Justin Reed Early
289 pages. $19.99 ($15.99 paperback).
Justin Early is a survivor. In his late 30s, an invitation to serve on the board of directors of the National Network for Youth prompted an avalanche of vivid memories that became this searing memoir. An author’s note describes his process of recalling and researching his childhood on the streets.
Chapter Zero begins a year and a half before Early started writing this memoir. While driving to his office in Beverly Hills, he receives a call from his mother. He can’t help rejoicing inwardly at her news that his father is very ill. He flies home to help his mother, not his father, who won’t speak to him. After drinking all day, his father launches cruel verbal attacks that turn physical when Early finally retorts.
This poisonous scene has replayed throughout their lives. In this instance, Early walks out to avoid injuring the sick old man. But in 1980 at age 10, little Justin fled because he couldn’t fight back.
Now that story begins. Running away from foster homes and a residential facility, Justin soon becomes the youngest in a network of Seattle street kids. His pint-sized charm helps him find free places to sleep. Panhandling feeds him. To earn cash for doing drugs with his friends, Justin allows a child pornographer to take pictures. He turns 11 in time for his first arrest for prostitution.
When outreach worker Tom takes Justin home to his white, middle-class town, his father bars the door to the “little faggot criminal.” Back on the streets, confused about his sexuality, Justin finds refuge in his love for Andre, but is forced to live with child molester Preacher Man.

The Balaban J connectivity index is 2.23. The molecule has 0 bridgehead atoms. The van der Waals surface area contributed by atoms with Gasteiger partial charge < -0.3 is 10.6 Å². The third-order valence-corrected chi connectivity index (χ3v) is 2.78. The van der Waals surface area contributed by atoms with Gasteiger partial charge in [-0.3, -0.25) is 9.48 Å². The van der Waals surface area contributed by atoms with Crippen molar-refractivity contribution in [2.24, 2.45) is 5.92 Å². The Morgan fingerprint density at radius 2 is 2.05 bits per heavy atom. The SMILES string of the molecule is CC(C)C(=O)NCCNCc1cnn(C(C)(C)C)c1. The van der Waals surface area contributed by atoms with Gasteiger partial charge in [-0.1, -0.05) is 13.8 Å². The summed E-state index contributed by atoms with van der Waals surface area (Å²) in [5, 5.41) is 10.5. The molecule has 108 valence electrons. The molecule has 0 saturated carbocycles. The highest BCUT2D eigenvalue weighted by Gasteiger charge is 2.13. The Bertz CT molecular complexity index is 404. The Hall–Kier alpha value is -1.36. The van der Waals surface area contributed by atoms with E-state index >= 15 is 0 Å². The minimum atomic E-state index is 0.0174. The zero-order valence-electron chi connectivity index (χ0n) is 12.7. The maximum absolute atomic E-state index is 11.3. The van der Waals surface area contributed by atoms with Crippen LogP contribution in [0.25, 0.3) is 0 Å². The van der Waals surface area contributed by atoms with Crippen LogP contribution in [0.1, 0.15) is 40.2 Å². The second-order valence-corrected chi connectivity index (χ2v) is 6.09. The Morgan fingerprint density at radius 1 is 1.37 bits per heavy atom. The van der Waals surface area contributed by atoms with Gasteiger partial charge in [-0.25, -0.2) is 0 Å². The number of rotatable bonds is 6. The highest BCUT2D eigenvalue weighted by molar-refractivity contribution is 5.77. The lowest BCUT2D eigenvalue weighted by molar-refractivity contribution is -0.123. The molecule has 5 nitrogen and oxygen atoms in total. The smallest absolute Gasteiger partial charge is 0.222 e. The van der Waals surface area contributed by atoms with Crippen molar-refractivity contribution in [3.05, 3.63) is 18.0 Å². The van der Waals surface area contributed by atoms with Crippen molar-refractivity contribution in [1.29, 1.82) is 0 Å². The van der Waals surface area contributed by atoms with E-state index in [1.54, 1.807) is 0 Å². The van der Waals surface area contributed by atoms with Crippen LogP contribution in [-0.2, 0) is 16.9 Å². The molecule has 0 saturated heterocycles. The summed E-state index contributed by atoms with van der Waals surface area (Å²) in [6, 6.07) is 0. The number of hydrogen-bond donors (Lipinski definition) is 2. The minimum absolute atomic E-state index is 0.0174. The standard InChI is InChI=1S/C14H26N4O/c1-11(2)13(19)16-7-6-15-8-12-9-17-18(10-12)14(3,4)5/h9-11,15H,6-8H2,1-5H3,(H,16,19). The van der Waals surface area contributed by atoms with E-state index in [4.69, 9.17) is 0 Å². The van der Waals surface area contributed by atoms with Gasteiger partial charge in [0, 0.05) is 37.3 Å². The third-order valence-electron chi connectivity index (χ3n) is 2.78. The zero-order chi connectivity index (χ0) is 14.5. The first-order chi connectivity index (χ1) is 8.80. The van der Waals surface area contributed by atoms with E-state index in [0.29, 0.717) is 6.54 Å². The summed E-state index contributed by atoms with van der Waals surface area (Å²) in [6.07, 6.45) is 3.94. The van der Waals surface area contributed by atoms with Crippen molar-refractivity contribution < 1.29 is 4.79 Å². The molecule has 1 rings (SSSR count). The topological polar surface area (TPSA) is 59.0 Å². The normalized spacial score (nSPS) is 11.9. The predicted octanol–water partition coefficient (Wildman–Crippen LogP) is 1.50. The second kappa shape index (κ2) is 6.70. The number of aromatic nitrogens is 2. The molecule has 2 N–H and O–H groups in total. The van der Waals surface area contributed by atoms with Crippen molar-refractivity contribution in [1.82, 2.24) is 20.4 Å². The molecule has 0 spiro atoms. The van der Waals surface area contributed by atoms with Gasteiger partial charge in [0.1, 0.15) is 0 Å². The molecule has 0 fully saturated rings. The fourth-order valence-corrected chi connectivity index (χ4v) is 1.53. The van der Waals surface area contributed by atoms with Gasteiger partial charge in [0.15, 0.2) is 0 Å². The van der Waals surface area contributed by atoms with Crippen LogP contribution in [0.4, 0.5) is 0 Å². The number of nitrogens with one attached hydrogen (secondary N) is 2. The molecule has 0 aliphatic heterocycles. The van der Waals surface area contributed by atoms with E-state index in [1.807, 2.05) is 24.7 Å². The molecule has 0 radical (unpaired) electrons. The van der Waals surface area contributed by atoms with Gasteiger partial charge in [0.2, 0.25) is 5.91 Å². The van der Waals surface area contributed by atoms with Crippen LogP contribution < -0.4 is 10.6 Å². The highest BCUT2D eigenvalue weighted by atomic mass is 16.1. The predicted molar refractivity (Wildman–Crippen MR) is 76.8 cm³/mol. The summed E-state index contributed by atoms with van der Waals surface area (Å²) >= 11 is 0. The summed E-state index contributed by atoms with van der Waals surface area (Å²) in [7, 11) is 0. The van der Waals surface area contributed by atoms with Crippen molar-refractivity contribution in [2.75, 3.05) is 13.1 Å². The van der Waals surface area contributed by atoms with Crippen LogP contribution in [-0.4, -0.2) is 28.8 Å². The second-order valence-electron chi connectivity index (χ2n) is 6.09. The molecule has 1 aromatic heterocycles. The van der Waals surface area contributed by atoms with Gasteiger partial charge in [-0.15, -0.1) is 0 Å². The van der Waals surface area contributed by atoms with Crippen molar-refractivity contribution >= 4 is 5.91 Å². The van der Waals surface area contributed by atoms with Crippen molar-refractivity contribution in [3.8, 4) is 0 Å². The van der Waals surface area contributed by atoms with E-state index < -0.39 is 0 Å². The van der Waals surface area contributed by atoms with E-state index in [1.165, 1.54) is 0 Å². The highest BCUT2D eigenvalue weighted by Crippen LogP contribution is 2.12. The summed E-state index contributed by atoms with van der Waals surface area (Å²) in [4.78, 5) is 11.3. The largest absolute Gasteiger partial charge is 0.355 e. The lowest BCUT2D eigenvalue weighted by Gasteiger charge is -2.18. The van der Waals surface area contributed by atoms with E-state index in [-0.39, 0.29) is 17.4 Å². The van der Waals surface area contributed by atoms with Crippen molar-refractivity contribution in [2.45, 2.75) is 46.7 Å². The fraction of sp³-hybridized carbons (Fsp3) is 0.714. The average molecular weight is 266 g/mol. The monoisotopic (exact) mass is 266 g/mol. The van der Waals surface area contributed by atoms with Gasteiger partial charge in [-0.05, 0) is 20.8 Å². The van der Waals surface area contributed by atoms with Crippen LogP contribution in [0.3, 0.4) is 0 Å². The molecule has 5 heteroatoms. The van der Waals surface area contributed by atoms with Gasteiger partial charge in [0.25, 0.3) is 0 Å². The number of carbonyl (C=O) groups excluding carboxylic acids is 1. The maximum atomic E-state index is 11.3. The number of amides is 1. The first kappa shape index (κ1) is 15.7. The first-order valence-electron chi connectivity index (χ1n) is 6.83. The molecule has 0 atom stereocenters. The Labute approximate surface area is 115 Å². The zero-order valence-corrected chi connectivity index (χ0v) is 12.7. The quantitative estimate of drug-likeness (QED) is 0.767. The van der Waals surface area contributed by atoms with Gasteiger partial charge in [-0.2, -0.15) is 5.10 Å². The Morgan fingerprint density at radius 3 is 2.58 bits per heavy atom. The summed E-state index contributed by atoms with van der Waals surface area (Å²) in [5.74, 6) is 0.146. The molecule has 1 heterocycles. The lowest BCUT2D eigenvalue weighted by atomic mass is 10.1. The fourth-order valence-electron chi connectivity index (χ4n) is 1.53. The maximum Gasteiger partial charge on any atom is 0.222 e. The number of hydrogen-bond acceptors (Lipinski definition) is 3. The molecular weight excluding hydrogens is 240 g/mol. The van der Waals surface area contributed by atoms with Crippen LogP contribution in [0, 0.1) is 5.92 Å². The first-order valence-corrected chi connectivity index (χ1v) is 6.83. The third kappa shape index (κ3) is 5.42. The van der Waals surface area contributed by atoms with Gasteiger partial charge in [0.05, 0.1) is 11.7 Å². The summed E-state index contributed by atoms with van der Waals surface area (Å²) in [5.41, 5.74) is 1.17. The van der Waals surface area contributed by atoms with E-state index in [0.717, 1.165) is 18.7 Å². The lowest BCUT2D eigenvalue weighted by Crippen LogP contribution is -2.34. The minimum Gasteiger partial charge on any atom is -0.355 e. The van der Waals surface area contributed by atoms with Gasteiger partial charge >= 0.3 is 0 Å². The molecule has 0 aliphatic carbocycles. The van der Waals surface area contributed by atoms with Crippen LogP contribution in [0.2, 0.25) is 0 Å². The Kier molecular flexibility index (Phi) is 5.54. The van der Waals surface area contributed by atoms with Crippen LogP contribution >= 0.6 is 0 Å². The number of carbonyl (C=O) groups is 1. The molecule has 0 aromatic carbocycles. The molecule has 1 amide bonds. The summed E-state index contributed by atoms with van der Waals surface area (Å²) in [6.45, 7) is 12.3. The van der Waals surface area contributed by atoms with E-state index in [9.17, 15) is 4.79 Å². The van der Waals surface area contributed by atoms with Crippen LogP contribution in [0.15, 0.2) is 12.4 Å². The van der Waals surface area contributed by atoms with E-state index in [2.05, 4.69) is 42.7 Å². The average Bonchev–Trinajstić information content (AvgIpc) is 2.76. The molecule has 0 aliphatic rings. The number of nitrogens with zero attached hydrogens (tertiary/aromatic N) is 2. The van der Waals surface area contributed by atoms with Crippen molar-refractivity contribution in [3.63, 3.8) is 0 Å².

Appearing in the documentary “Streetwise,” Justin and his friends hope that when the world sees their plight, someone will “fix our problems.” Despite the film’s nomination for a 1984 Academy Award, their problems remain. During four years in and out of youth detention, Justin endures a “vicious, exhausting cycle” of getting money for drugs so he can “get numb enough to do the things required to get more money.” Heroin addiction claims him. After testing positive for HIV at age 21, he enters a drug treatment program.
How Justin reclaims his life to become a successful businessman is the rest of the story, which ends quietly in a powerful moment of healing, as he forgives his father.
Readers witness a sordid, nightmarish reality that most are fortunate enough not to know firsthand. What makes his story transcendent is his abiding love for his vanished street family and everyone who extends a helping hand, from attorneys to outreach workers.
Early’s closing “Op-Ed” makes a plea for overcoming the intolerance that people like his father show toward their gay and lesbian children, estimated as 40 percent of the 2 million homeless young people on America’s streets. Early wants his story to remind us of these “throwaway” kids as it helps them discover that they can “heal their own lives.”
Reviewer Jonetta Rose Barras, the author of Bridges: Reuniting Daughters and Daddies, can be reached at Rosebook1@aol.com.